The stories of these and other findings are fully told in the book and they illustrate new aspects of Einstein’s genius, unknown to the public and even to many working scientists.

What did Einstein object to about quantum theory?
Initially he reacted strongly against the intrinsic randomness and uncertainty of quantum mechanics, saying “God does not play dice”.  But after that his main objection was that quantum theory seems to break down the distinction between the subjective world of human experience and the objective description of physical reality that he considered the goal of physics, and his central mission in life. Many physicists struggle with this issue even today.

Why is Einstein’s role in quantum theory underappreciated?
Einstein ultimately rejected the theory and moved on to other areas of research, so he never emphasized the extent of his contributions.  His own autobiographical notes, written in his seventies, understate his role to an almost laughable degree. Second, Einstein’s version of quantum theory, wave mechanics, did not create a school of followers, whereas Niels Bohr, Werner Heisenberg and others reached the same point be a different route. Their school fostered the primary research thrust in atomic and nuclear physics, gradually causing the memory of Einstein’s role to fade.  Finally, the history of Einstein’s involvement with quantum theory was long (1905-1925) and complex, and few people really understand it all; I try to remedy that in this book.

Did Einstein do anything important in quantum physics after the basic theory was known?
No and yes.  He did not work in the main stream of elementary particle physics which developed shortly after the basic theory was discovered in the late nineteen twenties, since he refused to employ the standard mathematical machinery of quantum theory which everyone else used.  However, in the early 1930’s he identified a conceptual feature of quantum theory missed by all the other pioneers, which became known by the term “entanglement”. This concept, ironically, is critical to the most revolutionary area of modern quantum physics, quantum information theory and quantum computing.

What does the subtitle of the book refer to? Who is the “Valiant Swabian”?
The Valiant Swabian was a fictional crusader knight, the hero of a poem by Ludwig Uhland, a poet from Swabia where Einstein was born. In his twenties, Einstein used to refer to himself jokingly by this name, particularly with his first wife, Mileva Maric.  It was a similar to someone today calling himself “Indiana Jones” for fun.  The young Einstein was a charismatic and memorable personality, with great joie de vivre, as this nickname indicates.  He was known for his sense of humor, his rebelliousness, and for his attractiveness to women, in contrast to the benevolent, grandfatherly, star-gazer we associate with iconic pictures of the white-maned sage of later years.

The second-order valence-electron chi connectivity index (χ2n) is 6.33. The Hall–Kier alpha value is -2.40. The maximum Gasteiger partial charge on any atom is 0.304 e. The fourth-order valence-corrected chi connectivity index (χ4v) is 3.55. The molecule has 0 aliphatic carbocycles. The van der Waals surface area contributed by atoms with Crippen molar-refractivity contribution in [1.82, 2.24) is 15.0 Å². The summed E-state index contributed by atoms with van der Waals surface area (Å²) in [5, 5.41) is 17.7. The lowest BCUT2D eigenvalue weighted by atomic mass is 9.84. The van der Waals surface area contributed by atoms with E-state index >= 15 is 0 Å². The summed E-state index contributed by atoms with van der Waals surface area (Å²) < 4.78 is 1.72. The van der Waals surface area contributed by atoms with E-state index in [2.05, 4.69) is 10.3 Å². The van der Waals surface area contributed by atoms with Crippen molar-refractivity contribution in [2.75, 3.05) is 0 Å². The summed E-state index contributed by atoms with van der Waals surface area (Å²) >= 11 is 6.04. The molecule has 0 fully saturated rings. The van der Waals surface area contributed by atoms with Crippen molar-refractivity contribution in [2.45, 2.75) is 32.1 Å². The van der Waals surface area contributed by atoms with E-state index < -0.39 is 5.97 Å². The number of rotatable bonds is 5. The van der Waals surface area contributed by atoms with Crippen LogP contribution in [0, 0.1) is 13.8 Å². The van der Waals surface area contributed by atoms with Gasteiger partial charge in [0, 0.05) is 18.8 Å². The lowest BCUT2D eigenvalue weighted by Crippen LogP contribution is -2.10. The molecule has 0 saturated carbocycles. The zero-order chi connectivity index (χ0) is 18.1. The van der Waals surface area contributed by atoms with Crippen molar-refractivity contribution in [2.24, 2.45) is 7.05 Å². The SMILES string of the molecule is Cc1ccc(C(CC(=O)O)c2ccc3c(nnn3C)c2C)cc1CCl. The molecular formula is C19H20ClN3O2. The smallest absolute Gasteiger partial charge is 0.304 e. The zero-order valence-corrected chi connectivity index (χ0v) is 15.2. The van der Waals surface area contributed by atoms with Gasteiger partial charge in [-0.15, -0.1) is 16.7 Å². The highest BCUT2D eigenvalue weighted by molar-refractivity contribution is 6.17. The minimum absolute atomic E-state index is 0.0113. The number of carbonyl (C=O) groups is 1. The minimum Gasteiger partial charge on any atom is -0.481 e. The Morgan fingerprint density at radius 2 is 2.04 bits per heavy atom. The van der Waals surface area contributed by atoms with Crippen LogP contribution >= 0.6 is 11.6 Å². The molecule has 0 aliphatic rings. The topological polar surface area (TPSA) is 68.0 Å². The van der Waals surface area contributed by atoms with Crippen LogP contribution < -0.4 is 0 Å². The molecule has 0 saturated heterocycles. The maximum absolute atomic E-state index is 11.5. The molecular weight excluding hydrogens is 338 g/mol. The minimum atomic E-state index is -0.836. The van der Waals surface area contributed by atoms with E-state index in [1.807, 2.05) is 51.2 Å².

How did you research this book? What materials did you have access to?
There is a very extensive trove of letters and private papers that survive in Einstein’s estate, all of which have been translated and published for the period 1886 to 1922.  From reading all of these I got a good sense of his personality.  And all of his important scientific papers in the relevant time period are available in English now, so I was able to go back and see exactly how he arrived at his revolutionary ideas about quantum theory, which I then did my best to interpret in layman’s terms. In addition I relied on several excellent biographies by Folsing, Isaacson and Pais, and historical articles by many leading historians of science, such as T.S. Kuhn and Martin Klein.

What do you hope readers take away from reading Einstein and the Quantum?
First, new insight into Einstein’s genius, and a sense of the personality of the young Einstein, before his fame. Second, appreciation of the historic significance of the successful attempt to understand the atom through quantum theory, a turning point in human civilization. Third, an understanding of how science advances as a creative, human process, with both brilliant insights and embarrassing blunders, affected by psychological and philosophical influences.